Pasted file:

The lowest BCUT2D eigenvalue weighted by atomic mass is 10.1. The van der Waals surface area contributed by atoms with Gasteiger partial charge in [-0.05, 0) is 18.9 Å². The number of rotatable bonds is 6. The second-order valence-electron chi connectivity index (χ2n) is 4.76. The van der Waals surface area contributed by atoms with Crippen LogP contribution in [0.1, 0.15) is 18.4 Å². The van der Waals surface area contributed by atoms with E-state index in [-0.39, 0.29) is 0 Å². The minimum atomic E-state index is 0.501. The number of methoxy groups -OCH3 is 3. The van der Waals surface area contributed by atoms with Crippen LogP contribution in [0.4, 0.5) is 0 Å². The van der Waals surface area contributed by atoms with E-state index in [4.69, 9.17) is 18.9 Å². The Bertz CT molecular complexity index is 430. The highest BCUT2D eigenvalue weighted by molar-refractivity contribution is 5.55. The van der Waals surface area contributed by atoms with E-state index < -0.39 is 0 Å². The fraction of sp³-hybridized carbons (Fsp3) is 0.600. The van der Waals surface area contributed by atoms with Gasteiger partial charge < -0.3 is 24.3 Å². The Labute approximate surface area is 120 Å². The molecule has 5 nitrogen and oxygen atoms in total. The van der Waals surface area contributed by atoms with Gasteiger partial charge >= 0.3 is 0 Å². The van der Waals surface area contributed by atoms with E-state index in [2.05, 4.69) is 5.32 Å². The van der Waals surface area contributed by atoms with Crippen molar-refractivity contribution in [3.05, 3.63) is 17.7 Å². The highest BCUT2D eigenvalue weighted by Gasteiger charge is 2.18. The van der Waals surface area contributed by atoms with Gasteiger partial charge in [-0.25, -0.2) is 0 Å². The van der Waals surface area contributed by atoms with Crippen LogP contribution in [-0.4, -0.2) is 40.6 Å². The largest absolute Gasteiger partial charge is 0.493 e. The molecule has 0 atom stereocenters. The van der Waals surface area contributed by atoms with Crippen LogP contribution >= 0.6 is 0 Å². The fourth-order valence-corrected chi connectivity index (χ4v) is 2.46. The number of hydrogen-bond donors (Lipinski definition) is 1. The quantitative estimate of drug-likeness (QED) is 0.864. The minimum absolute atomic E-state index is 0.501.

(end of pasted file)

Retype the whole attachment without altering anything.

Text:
The lowest BCUT2D eigenvalue weighted by atomic mass is 10.1. The van der Waals surface area contributed by atoms with Gasteiger partial charge in [-0.05, 0) is 18.9 Å². The number of rotatable bonds is 6. The second-order valence-electron chi connectivity index (χ2n) is 4.76. The van der Waals surface area contributed by atoms with Crippen LogP contribution in [0.1, 0.15) is 18.4 Å². The van der Waals surface area contributed by atoms with E-state index in [-0.39, 0.29) is 0 Å². The minimum atomic E-state index is 0.501. The number of methoxy groups -OCH3 is 3. The van der Waals surface area contributed by atoms with Crippen LogP contribution in [0.4, 0.5) is 0 Å². The van der Waals surface area contributed by atoms with E-state index in [4.69, 9.17) is 18.9 Å². The Bertz CT molecular complexity index is 430. The highest BCUT2D eigenvalue weighted by molar-refractivity contribution is 5.55. The van der Waals surface area contributed by atoms with E-state index < -0.39 is 0 Å². The fraction of sp³-hybridized carbons (Fsp3) is 0.600. The van der Waals surface area contributed by atoms with Gasteiger partial charge < -0.3 is 24.3 Å². The Labute approximate surface area is 120 Å². The molecule has 5 nitrogen and oxygen atoms in total. The van der Waals surface area contributed by atoms with Gasteiger partial charge >= 0.3 is 0 Å². The van der Waals surface area contributed by atoms with E-state index in [2.05, 4.69) is 5.32 Å². The van der Waals surface area contributed by atoms with Crippen molar-refractivity contribution in [3.05, 3.63) is 17.7 Å². The highest BCUT2D eigenvalue weighted by Gasteiger charge is 2.18. The van der Waals surface area contributed by atoms with Gasteiger partial charge in [-0.25, -0.2) is 0 Å². The van der Waals surface area contributed by atoms with Crippen LogP contribution in [-0.4, -0.2) is 40.6 Å². The largest absolute Gasteiger partial charge is 0.493 e. The molecule has 0 atom stereocenters. The van der Waals surface area contributed by atoms with Crippen LogP contribution >= 0.6 is 0 Å². The fourth-order valence-corrected chi connectivity index (χ4v) is 2.46. The number of hydrogen-bond donors (Lipinski definition) is 1. The quantitative estimate of drug-likeness (QED) is 0.864. The minimum absolute atomic E-state index is 0.501.